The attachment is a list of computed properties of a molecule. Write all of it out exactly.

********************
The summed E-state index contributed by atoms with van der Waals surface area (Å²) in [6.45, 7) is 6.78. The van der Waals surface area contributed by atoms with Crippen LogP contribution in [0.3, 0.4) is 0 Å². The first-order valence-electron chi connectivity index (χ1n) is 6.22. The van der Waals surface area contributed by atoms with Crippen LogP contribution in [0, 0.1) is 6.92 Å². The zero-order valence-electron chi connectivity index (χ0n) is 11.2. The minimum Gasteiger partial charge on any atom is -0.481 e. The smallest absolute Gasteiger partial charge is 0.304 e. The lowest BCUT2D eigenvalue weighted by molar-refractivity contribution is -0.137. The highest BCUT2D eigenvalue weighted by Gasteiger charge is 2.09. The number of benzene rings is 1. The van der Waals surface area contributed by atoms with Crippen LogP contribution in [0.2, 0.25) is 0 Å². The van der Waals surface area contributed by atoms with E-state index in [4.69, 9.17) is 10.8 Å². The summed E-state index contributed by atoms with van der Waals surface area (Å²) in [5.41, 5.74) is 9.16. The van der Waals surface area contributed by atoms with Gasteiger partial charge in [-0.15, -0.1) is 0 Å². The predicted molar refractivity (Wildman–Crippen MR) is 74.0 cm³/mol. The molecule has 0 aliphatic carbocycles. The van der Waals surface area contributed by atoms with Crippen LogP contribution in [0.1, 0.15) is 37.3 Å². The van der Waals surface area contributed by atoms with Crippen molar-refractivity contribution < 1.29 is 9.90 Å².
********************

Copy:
The summed E-state index contributed by atoms with van der Waals surface area (Å²) in [6.45, 7) is 6.78. The van der Waals surface area contributed by atoms with Crippen LogP contribution in [0.3, 0.4) is 0 Å². The first-order valence-electron chi connectivity index (χ1n) is 6.22. The van der Waals surface area contributed by atoms with Crippen LogP contribution in [0, 0.1) is 6.92 Å². The zero-order valence-electron chi connectivity index (χ0n) is 11.2. The minimum Gasteiger partial charge on any atom is -0.481 e. The smallest absolute Gasteiger partial charge is 0.304 e. The lowest BCUT2D eigenvalue weighted by molar-refractivity contribution is -0.137. The highest BCUT2D eigenvalue weighted by Gasteiger charge is 2.09. The number of benzene rings is 1. The van der Waals surface area contributed by atoms with Crippen LogP contribution in [0.2, 0.25) is 0 Å². The van der Waals surface area contributed by atoms with E-state index in [4.69, 9.17) is 10.8 Å². The summed E-state index contributed by atoms with van der Waals surface area (Å²) in [5.41, 5.74) is 9.16. The van der Waals surface area contributed by atoms with Gasteiger partial charge in [-0.15, -0.1) is 0 Å². The predicted molar refractivity (Wildman–Crippen MR) is 74.0 cm³/mol. The molecule has 0 aliphatic carbocycles. The van der Waals surface area contributed by atoms with Crippen LogP contribution in [0.1, 0.15) is 37.3 Å². The van der Waals surface area contributed by atoms with Crippen molar-refractivity contribution < 1.29 is 9.90 Å².